"If we ignore this, it gets us gypsy moths and chestnut
blight and any number of other ecological disasters that
greatly reduce our flexibility for future options and
reduce the beauty of the natural world," said Dr. Guy
McPherson, an ecologist at the University of Arizona,
Some 400 of the 1,000 or so species that are listed
as endangered are thought to be at risk, primarily because
of competition or predation from nonnative species, Dr.
While that is indeed thought to be the case, Dr. Davis
said, few rigorous studies document such effects.
Dr. Davis said the real villain driving extinction rates
around the world was loss of habitat. Instead of focusing
on native or alien, Dr. Davis said, humans should start
becoming comfortable with controlling the textures of
ecosystems based on what works — ecologically, aesthetically,
or otherwise -- and what does not.
He noted that nest-robbing brown-headed cowbirds are
native to North America, as are hantavirus and Lyme disease.
"Native versus exotic doesn't make ecological sense,"
he said. "It doesn't make practical sense, and it drives
a lot of attention and energy away from really important
problems we should be addressing."
The most pressing question for many conservationists
is what species or habitat to save.
Often, they rely on sheer numbers to make the tough
Following the simple rule that more is better, conservationists
are giving highest priority to biodiversity hot spots
— those places that are rich in species and often lush
and beautiful. The strategy was refined by Conservation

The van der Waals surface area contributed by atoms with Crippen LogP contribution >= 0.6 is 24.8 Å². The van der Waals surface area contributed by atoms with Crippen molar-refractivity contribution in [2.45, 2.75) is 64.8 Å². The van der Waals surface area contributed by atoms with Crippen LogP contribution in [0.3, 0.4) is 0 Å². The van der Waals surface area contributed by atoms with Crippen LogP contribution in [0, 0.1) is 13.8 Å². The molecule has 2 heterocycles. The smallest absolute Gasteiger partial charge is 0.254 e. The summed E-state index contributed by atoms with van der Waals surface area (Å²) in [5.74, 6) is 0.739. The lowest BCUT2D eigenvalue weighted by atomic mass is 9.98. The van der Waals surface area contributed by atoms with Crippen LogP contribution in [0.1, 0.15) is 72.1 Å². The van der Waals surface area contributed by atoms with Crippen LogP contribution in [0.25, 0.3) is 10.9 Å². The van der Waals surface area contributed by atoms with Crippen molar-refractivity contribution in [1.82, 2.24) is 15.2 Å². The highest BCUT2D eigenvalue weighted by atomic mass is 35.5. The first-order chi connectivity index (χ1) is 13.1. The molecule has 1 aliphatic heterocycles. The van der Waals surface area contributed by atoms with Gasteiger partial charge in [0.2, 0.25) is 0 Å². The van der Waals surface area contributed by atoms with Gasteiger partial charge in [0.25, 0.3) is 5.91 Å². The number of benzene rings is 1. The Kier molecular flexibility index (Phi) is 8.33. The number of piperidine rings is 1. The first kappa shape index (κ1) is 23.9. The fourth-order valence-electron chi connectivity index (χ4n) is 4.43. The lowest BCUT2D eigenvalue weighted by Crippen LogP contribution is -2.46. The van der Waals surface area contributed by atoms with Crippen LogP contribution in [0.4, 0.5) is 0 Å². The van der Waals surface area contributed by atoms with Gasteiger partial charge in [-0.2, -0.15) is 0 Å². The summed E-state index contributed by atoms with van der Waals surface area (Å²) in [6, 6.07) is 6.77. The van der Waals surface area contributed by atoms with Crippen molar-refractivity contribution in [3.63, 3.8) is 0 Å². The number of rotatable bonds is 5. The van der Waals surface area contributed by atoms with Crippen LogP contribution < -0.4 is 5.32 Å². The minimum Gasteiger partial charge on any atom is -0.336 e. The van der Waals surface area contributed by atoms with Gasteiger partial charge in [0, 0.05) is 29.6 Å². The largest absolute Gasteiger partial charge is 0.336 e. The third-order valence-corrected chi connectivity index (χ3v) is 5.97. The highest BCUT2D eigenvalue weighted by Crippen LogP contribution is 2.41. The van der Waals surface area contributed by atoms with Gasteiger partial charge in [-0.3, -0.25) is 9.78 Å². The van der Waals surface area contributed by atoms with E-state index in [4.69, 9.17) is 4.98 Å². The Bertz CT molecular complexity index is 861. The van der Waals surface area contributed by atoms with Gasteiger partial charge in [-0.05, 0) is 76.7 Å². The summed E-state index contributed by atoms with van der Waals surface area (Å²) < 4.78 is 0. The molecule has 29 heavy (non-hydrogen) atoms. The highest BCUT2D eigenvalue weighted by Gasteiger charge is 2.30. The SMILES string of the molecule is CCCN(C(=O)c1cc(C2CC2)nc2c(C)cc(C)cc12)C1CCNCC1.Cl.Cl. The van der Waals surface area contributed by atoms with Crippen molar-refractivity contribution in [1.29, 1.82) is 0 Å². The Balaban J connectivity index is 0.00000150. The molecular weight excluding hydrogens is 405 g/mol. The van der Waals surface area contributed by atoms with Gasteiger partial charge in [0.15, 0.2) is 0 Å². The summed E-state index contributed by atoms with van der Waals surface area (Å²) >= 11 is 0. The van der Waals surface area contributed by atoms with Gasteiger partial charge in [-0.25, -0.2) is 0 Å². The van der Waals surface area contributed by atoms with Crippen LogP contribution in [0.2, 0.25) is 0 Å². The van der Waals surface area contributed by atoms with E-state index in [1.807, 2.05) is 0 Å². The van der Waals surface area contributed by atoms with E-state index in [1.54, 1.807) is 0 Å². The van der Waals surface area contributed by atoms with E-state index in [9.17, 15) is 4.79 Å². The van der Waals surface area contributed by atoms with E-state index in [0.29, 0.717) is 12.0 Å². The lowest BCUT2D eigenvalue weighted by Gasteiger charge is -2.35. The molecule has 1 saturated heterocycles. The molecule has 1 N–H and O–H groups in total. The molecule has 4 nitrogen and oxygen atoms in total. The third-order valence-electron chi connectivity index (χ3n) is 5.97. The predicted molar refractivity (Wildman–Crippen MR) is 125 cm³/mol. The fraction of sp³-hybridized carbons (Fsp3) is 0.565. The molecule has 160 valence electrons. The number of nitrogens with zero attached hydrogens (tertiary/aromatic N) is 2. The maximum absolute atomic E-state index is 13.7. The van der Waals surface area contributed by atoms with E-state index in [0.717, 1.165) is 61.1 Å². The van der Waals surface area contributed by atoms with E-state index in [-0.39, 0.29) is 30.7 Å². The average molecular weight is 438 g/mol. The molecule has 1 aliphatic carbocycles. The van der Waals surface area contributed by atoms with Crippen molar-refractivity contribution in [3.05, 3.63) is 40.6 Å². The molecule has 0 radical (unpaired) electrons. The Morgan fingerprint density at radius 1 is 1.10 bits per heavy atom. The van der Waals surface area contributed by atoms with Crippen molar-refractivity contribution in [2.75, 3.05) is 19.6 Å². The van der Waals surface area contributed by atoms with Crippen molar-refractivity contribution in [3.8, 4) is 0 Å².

International, an influential private group in Washington.
But now some scientists have begun to challenge even
this once unassailable formula. `'Biodiversity hot spots
are just places with a lot of unique plant species," said
Dr. Peter Kareiva, a lead scientist at the Nature Conservancy.
He has been urging conservationists to look beyond simple
species counts when deciding how to dispense limited resources.
"You have to be mindful of uniqueness," Dr. Kareiva
said. "Look at biodiversity cold spots and you'll find
they're pretty valuable to people, like the Serengeti
or all of Alaska."
After important habitat is identified, another problem
confronts battle-weary scientists and officials seeking
to hold back bulldozers, chain saws and fishing nets.
Instead of just establishing parks, building fences
and hiring guards, some conservationists are moving to
something akin to conservation judo, they say, using the
power of their opponents to their own advantage.
Last year, for example, surveys by the World Conservation
Union and Future Harvest, a group promoting traditional
agriculture, found that half the world's 17,000 major
wildlife refuges were being heavily used for agriculture.
In fact, the survey found, some reserves actually attract
impoverished settlers seeking land.
These findings have convinced some conservation biologists
that they should work with farmers to preserve some habitat